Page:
Another half-formed feature from indie cinema’s most prolific doodler, “Happy Christmas” demonstrates that Joe Swanberg makes better babies than movies. The evidence is Swanberg’s 2-year-old son Jude, who handily upstages anything co-stars Melanie Lynskey and Anna Kendrick can come up with to generate interest onscreen, to the extent that one can imagine a greater audience for 80 minutes of “baby Jude does the darnedest things” YouTube videos than might turn out for this sweetly insipid, mostly improvised dramedy, acquired by Magnolia and Paramount together prior to its Sundance premiere.
As it happens, Jude is also a more natural improviser than Swanberg’s professional cast, who presumably signed on for the experience of co-creating a film from within the confines of a broadly defined concept. Swanberg and Lynskey play young Chicago couple Jeff and Kelly, who invite Jeff’s younger sister Jenny (Kendrick) to crash in their tiki-themed basement for the holidays, falsely assuming that having an extra set of hands around will make it possible for Kelly to focus on her writing. Instead, Jenny proves to be a handful — another immature parental burden in a household where the grownups have enough to worry about with their biological child, Jude, demanding so much attention.
On her first night in town, Jenny sneaks out of dishwashing duties in order to go drinking with her buddy Carson (Lena Dunham, whose extemporaneous comedy instincts outstrip all her co-stars), which seems harmless enough until she blacks out at the party. The next morning, Jenny blows her babysitting duties, forcing Jude’s parents to call in a last-minute favor from their friend Kevin (Mark Webber, who cast his own 2-year-old son in “The End of Love”). Where a normal person might figure it’s a bad idea to seduce a family friend, Jenny gives Kevin her number, then drops by his apartment for some free pot and strings-attached sex.
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From Jenny’s perspective, none of her behavior demands much of an apology. She’s simply being young and fun — which, despite Swanberg’s older-and-wiser outlook in this film, mirrors the plot’s unstructured, go-with-the-flow sensibility. Not that Jenny is an entirely unwelcome presence. When Kelly can’t figure out what to write, it is Jenny who suggests they bang out an erotic novel to score some quick money, an exercise that reawakens the exhausted mama’s creative spark (despite everything the agonizingly unfunny brainstorming scenes suggest to the contrary).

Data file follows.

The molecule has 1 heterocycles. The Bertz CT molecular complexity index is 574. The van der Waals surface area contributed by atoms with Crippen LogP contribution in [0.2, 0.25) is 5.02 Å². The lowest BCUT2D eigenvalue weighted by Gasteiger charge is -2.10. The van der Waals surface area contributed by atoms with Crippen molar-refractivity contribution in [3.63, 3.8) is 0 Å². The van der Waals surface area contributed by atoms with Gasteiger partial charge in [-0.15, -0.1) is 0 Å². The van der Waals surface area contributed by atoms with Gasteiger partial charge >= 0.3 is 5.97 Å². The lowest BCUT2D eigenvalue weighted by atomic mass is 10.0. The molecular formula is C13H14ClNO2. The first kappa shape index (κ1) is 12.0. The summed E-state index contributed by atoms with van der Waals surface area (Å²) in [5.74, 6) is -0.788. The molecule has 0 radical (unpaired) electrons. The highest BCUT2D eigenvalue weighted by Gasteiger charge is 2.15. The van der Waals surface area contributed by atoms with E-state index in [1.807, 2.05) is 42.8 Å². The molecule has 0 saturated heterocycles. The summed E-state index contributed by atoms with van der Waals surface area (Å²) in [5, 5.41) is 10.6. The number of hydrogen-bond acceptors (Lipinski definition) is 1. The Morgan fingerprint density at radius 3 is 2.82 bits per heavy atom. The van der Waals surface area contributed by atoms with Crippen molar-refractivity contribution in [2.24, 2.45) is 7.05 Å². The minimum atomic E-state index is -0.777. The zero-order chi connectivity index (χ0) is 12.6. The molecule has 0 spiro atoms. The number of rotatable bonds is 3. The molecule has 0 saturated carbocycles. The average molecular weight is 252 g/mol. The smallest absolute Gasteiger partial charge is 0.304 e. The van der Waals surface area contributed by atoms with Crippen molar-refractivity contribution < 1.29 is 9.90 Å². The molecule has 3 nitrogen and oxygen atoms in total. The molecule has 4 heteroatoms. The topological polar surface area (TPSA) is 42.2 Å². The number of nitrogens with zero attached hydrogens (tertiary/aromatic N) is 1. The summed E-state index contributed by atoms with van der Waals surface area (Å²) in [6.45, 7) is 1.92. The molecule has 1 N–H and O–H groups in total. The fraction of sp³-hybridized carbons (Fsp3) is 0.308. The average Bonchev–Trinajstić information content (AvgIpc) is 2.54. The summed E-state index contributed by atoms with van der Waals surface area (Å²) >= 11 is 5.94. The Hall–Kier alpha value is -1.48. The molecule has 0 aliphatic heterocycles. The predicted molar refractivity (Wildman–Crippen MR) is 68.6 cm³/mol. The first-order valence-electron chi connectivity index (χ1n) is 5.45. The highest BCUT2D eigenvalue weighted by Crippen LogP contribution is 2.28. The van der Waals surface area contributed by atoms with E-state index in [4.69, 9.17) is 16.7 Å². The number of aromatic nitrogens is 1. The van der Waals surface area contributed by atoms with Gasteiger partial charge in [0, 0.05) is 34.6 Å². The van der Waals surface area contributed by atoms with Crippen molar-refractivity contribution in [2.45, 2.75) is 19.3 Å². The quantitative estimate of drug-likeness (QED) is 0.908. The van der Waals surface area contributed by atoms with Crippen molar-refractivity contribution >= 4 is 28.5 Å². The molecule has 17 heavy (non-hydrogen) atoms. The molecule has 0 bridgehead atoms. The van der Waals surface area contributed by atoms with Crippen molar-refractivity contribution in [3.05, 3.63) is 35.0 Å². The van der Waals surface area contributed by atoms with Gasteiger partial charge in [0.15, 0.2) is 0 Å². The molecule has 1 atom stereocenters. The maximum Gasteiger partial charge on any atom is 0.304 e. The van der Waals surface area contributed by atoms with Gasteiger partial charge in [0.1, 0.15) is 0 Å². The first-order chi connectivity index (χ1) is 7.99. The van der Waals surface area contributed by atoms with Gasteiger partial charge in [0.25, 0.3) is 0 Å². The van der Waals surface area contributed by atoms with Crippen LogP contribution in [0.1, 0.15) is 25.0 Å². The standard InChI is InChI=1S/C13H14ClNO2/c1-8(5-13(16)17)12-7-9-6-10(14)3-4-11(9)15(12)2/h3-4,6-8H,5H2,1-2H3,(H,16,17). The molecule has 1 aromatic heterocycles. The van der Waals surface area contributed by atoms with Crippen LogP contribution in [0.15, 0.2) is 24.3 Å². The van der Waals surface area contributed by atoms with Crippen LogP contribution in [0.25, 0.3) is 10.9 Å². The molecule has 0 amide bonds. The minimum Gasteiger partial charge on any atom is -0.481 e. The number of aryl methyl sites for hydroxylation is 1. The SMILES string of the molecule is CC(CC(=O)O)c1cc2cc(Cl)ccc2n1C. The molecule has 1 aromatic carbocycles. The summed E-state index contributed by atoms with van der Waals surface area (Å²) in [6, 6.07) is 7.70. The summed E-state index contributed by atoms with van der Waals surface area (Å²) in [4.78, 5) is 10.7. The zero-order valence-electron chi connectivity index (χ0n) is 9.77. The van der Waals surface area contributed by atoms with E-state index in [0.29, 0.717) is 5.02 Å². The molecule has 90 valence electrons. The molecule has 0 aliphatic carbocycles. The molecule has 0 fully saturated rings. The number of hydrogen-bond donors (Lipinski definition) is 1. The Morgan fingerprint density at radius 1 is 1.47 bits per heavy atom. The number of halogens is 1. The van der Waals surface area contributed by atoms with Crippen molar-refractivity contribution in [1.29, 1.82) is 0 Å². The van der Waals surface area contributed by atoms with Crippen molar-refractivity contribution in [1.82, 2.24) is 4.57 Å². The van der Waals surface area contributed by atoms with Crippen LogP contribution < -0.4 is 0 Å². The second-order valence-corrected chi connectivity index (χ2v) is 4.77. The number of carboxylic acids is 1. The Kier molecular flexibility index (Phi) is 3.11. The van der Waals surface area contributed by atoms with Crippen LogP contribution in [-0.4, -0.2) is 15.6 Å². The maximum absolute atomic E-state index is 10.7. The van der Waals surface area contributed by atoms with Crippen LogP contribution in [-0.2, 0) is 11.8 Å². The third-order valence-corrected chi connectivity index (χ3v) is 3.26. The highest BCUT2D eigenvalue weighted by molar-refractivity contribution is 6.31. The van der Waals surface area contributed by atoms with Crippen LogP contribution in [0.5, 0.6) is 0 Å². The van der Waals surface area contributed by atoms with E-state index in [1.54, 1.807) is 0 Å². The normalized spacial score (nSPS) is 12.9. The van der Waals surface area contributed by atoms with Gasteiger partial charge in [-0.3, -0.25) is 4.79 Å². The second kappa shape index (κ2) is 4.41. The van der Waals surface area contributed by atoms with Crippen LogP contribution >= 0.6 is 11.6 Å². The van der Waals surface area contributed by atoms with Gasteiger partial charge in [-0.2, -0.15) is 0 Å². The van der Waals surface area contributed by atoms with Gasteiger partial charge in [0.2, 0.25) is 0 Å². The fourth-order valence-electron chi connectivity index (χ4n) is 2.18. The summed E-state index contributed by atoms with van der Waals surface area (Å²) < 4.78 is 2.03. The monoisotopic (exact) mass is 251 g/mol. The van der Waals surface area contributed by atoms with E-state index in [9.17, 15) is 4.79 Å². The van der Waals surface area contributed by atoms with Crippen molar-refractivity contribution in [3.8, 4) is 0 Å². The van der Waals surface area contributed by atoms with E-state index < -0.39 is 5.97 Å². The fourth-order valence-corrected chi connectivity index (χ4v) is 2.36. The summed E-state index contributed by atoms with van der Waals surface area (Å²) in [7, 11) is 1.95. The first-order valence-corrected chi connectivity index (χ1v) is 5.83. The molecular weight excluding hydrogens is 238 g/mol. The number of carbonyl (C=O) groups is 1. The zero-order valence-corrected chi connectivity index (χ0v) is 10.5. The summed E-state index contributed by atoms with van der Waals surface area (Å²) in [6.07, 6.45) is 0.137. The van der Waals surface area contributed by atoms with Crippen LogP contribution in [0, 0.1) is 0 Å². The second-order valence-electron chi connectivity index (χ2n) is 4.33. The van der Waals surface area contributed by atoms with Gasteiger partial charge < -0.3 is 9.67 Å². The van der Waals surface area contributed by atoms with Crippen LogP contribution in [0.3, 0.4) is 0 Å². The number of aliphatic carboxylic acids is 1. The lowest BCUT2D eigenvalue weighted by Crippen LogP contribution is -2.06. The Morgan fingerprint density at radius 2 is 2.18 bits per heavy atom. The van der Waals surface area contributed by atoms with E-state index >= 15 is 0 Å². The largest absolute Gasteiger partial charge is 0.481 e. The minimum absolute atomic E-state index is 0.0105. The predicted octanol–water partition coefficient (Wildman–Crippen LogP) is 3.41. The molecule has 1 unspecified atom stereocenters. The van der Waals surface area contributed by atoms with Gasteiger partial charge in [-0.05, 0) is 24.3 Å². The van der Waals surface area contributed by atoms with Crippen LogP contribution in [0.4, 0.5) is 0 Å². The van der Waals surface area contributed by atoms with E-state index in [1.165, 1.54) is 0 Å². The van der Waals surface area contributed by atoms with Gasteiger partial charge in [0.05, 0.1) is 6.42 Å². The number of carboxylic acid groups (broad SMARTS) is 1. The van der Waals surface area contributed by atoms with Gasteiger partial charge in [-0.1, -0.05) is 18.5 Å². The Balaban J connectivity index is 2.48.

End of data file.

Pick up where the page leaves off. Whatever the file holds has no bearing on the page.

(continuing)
When partnered with the right collaborators, Swanberg’s approach can deliver flashes of genuine, unrehearsed brilliance — too many of which involve his son Jude’s adorable first stabs at speech this time around. Unfortunately, when the actors aren’t capable of surprising the audience along the way, the results feel slight and insubstantial. Here, Kendrick comes across especially ill-suited to the improv process, going through most of the pic with an insecure grimace plastered where a wider range of emotions might play in a properly scripted role.
“Happy Christmas” desperately needs some real jokes, rather than settling for the bemused chuckles that accompany its banal observations into human nature. Swanberg’s idea of a set piece involves a brief argument between the central couple, followed by an awkward non-confrontation as Jeff goes downstairs to sort things out with his sister, sitting in impotent silence for a couple minutes before exiting the scene, defeated, carrying her dirty dishes in hand.
It all builds to a climactic scene in which a charred pizza — rather than the sound of reindeer’s feet landing on the roof — awakens the entire family on Christmas Eve. Consider it Jenny’s gift to the family, though hardly a story worth repeating to Jude when he grows up, much less building a movie around.
Shooting on 16mm (with “Drinking Buddies” d.p. Ben Richardson taking the blame for the grubby, home-movie lighting), Swanberg aims to match the scrappy feel of certain 1970s slice-of-lifers, then cancels whatever superficial grit the format provides with a conciliatory group hug.